If I have one piece of advice to give people, it’s this: Understand that weight loss surgery is drastic. You are making a decision that will require special care for your body for the rest of your life—not only from those who help us at WeightWise, but you, yourself, are responsible for that care. While it’s true that in the first year, you can get away with just about anything and still lose weight, if you keep up previous bad behavior, you’ll eventually regain what you’ve lost. If you make the drastic move to have surgery, please love yourself enough to change your behavior forever; otherwise, you’re only hurting yourself more. Be accountable to yourself…be accountable to others. The support group really helps me, and I have an online support group that supplements it, so I’m accountable all the time. I weigh every day, though some people say that’s too much for them. So if you’re one of those folks, once a week is probably good enough.
I know this is tough advice to take. We live in an easy fix society and want easy fix answers. Weight loss surgery isn’t an easy fix. It requires true, life-long dedication. There is a good, medically-based reason that we are told to omit sugar and starches from our diets—most, if not all obese people have metabolic syndrome, and omitting those things conquers that and is the only thing that does. There is an equally medically-based reason we are told to exercise regularly—that’s to help avoid losing muscle mass and gain strength, which can be lost after a drastic weight loss. Finally, it’s vital that we take our vitamin and mineral supplements for life. After weight loss surgery, your body may not absorb enough of certain vitamins and minerals — specifically, iron, vitamin B12, calcium and vitamin D, so taking these supplements is a must.
It’ll be two years in September 2017 that I changed my way of eating, and in that time, I’ve gone from 385 to 157. My BMI was 68, and now it’s 29. My blood pressure went from an average 180/90 to an average 110/60. I’m no longer pre-diabetic, nor do I have any signs of congestive heart failure anymore. My arthritis no longer leaves me in crippling pain, but is something I can easily live with without medication. I no longer use a cane or a walker—I’m 58, and I can RUN! I even grow my own veggies now in a big garden that I tend all by myself. My son no longer worries himself to death about me, and I no longer hate myself for what I’d done to my body. It’s an entirely new lease on life!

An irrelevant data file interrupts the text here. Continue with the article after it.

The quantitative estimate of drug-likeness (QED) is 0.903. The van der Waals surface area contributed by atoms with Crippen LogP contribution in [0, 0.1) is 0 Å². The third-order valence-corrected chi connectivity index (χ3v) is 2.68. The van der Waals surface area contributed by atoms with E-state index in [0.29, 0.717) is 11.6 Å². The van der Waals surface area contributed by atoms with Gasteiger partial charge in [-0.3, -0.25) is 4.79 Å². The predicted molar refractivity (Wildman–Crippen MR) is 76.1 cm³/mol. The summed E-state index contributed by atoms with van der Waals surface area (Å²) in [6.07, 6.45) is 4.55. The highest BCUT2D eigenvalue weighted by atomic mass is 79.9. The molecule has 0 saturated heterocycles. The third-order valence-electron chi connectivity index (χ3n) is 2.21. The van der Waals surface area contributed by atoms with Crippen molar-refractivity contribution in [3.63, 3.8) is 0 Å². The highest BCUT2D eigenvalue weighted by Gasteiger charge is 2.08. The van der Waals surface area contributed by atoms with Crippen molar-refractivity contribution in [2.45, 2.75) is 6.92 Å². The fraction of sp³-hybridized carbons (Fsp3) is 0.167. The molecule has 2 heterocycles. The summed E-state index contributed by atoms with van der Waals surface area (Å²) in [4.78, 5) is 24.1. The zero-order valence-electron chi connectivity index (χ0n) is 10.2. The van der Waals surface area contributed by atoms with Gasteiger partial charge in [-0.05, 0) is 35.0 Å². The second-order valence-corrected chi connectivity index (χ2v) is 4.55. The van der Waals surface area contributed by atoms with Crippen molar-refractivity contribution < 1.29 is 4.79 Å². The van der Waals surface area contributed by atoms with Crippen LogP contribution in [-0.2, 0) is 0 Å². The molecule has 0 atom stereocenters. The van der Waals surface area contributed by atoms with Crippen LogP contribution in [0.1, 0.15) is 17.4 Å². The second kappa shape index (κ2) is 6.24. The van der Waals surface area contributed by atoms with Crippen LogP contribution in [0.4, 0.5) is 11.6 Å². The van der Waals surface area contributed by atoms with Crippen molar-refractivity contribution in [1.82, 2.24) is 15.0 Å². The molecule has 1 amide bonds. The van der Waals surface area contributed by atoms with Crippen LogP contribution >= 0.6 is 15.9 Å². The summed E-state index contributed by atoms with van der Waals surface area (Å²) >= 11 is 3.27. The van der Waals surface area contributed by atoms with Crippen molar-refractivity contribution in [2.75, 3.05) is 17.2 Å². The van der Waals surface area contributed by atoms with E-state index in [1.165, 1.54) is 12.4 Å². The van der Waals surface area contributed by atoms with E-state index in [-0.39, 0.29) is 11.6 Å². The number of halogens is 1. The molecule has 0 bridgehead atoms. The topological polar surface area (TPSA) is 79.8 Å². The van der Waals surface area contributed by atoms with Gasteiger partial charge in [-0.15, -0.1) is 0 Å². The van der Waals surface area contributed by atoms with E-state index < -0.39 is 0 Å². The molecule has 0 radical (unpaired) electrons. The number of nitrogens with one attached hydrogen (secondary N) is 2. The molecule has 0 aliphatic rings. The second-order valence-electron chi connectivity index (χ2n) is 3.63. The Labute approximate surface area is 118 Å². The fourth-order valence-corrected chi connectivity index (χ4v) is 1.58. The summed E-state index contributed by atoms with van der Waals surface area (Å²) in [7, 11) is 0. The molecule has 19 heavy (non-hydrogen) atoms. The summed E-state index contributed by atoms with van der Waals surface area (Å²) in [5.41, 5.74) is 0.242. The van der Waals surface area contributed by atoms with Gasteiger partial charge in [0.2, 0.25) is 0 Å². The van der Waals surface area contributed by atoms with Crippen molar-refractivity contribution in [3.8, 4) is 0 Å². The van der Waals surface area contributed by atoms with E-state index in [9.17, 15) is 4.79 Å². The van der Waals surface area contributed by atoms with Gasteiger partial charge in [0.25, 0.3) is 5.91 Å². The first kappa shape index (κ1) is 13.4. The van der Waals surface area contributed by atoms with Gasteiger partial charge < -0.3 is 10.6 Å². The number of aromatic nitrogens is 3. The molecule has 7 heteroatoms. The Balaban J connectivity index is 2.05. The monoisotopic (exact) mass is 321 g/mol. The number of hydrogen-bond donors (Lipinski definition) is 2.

One of the best things to come of this is that I’m now in a position to help other people. I have several friends who had weight loss surgery around the same time I had it but haven’t had the same success I have. (I’ve seen the many pictures they post on Facebook of themselves holding sugary alcoholic drinks or eating bread, cake or pie.) Recently, I’ve received messages from them asking how I’ve been so successful, and I’m helping them understand why it’s necessary to change how they eat. (Sometimes, a direct comparison helps much more than theory!) Another friend who had surgery years ago and gained all the weight back recently told me that she’s now lost more than she initially lost after surgery, simply by following what she’s seen me do. That’s very gratifying! The best thing she told me was “I wish my surgeon had had me stop eating starches and sugars. If he had, I’d have never gained the weight back! I love how I’m eating now!” I even have three friends who haven’t had surgery but were somewhat overweight, who have switched to my way of eating and are now nearing or at their weight loss goals!
WeightWise, Dr. B., Chris and the rest of the staff have been the best thing to ever happen to me. I’m so grateful that they and Dr. Walton cared enough to create such a comprehensive program that I can follow for the rest of my life—which will now be much longer, thanks to them and my dedication to following the instructions they’ve laid out! Now, in addition to asking, “How much do I love them,” I add “How much do I love my life?” The answer is “Plenty!”